Buying your first set of power tools can be intimidating. If you don’t know exactly what you want, you could end up with something you don’t need. In our how to shop for a drill/driver we take a look at where to buy a drill/driver and the various models available, so that when you are ready to buy your first drill/driver – you know which one you need.
Drills have come a long way in the past few years. Where a few years ago you needed a set of screwdrivers and a heavy and hard to handle drill, now you only need a lightweight and compact drill/driver.
Drill/Drivers are a combination of screwdriver and impact drill. These small power tools have replaced cumbersome drills, and can now drill into almost any material with ease.
When you need to buy a drill/driver, choosing the right one depends on what you are going to be using it for.
A Cordless Drill/Driver is going to be your first buy when starting off your power tool collection. These power tools might be small and lightweight in size, but they are able to deliver big advantages. Without going into all the technical jargon that normally accompanies a tool comparison, the bottom line is that the higher the voltage (v) of the drill/driver – the more you get out of it. Having said that, what you can afford to spend will also have a say in what drill/driver you buy. And while bigger may be better, there’s no point in buying an 18v drill/driver if you can do what needs to be done with a 14,4v model, or even the new 10,8v drill/driver.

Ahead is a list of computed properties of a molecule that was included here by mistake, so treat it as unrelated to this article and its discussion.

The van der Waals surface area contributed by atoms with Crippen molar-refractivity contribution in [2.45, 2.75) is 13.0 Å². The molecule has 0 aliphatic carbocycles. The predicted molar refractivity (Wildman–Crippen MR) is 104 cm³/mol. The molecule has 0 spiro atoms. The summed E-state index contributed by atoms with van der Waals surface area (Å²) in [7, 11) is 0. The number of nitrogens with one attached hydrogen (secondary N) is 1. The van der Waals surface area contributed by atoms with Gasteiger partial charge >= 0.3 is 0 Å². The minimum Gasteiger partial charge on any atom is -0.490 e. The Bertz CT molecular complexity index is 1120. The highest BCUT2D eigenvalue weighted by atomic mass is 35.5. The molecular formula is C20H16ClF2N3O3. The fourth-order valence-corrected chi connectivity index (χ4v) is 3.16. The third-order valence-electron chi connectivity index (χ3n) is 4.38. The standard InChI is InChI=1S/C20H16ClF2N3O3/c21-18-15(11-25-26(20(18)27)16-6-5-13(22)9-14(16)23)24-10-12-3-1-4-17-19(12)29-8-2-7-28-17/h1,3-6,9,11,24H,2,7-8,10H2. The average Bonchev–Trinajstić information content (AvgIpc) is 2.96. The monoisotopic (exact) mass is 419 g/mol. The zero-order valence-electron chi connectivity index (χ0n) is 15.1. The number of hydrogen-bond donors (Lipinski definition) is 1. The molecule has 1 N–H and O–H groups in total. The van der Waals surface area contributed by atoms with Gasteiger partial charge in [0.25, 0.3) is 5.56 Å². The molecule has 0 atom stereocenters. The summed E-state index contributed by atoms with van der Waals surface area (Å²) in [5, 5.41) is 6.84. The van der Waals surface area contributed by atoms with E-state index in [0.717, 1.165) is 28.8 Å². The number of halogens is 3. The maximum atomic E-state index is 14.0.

PSB 10,8v Drill/Driver.
Extremely lightweight compared to other drill/driver models, the Bosch PSB 10,8v drill/driver is small enough to fit into tight spaces, which comes in very handy when you are installing kitchen cabinets or assembling furniture where space to move around is limited. Normally you would have to revert to using a manual or cordless screwdriver for this type of job, but the 10,8v takes the strain out of this type of job, has a built-in light and can easily fit in a pocket or toolbelt.
But more than that, this drill/driver (PSB) also drills into masonry with ease. So, while you might think the tool is a bit pricey, consider the fact that it is an all-round drill/driver that is lightweight, compact, easy to use, fits into tight spaces, drills into timber, board, soft steel and masonry.